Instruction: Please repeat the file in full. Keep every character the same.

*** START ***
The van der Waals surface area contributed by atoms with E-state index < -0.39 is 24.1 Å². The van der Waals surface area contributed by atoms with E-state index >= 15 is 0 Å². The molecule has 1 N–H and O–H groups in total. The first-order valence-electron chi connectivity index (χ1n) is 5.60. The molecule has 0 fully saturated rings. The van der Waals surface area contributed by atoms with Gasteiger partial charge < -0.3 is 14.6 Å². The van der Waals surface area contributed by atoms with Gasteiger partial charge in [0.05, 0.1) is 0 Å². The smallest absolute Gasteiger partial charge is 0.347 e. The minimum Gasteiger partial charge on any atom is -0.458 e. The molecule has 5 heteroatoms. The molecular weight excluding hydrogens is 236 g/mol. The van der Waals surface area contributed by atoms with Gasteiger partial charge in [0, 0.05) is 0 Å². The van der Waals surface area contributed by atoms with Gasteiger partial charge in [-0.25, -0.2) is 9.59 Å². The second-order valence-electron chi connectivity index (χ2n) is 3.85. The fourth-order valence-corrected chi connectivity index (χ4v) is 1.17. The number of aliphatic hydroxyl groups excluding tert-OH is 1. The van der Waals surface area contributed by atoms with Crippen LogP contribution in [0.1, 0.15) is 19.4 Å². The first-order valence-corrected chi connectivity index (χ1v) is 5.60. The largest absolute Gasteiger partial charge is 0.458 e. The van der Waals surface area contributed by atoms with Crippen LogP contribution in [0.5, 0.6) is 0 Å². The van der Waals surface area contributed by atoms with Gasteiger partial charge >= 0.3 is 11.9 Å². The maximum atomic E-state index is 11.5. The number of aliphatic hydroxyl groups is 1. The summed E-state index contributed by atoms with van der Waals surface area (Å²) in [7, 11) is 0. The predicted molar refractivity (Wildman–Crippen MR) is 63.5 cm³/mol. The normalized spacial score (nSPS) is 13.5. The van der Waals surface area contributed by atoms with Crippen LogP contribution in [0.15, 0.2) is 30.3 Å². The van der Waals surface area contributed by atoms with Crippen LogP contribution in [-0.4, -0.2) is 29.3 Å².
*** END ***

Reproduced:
The van der Waals surface area contributed by atoms with E-state index < -0.39 is 24.1 Å². The van der Waals surface area contributed by atoms with E-state index >= 15 is 0 Å². The molecule has 1 N–H and O–H groups in total. The first-order valence-electron chi connectivity index (χ1n) is 5.60. The molecule has 0 fully saturated rings. The van der Waals surface area contributed by atoms with Gasteiger partial charge < -0.3 is 14.6 Å². The van der Waals surface area contributed by atoms with Gasteiger partial charge in [0.05, 0.1) is 0 Å². The smallest absolute Gasteiger partial charge is 0.347 e. The minimum Gasteiger partial charge on any atom is -0.458 e. The molecule has 5 heteroatoms. The molecular weight excluding hydrogens is 236 g/mol. The van der Waals surface area contributed by atoms with Gasteiger partial charge in [0, 0.05) is 0 Å². The van der Waals surface area contributed by atoms with Gasteiger partial charge in [-0.25, -0.2) is 9.59 Å². The second-order valence-electron chi connectivity index (χ2n) is 3.85. The fourth-order valence-corrected chi connectivity index (χ4v) is 1.17. The number of aliphatic hydroxyl groups excluding tert-OH is 1. The van der Waals surface area contributed by atoms with Crippen LogP contribution in [0.1, 0.15) is 19.4 Å². The first-order valence-corrected chi connectivity index (χ1v) is 5.60. The largest absolute Gasteiger partial charge is 0.458 e. The van der Waals surface area contributed by atoms with Crippen LogP contribution in [0.5, 0.6) is 0 Å². The van der Waals surface area contributed by atoms with Gasteiger partial charge >= 0.3 is 11.9 Å². The maximum atomic E-state index is 11.5. The number of aliphatic hydroxyl groups is 1. The summed E-state index contributed by atoms with van der Waals surface area (Å²) in [7, 11) is 0. The predicted molar refractivity (Wildman–Crippen MR) is 63.5 cm³/mol. The normalized spacial score (nSPS) is 13.5. The van der Waals surface area contributed by atoms with Crippen LogP contribution in [0.15, 0.2) is 30.3 Å². The van der Waals surface area contributed by atoms with Crippen LogP contribution in [-0.4, -0.2) is 29.3 Å².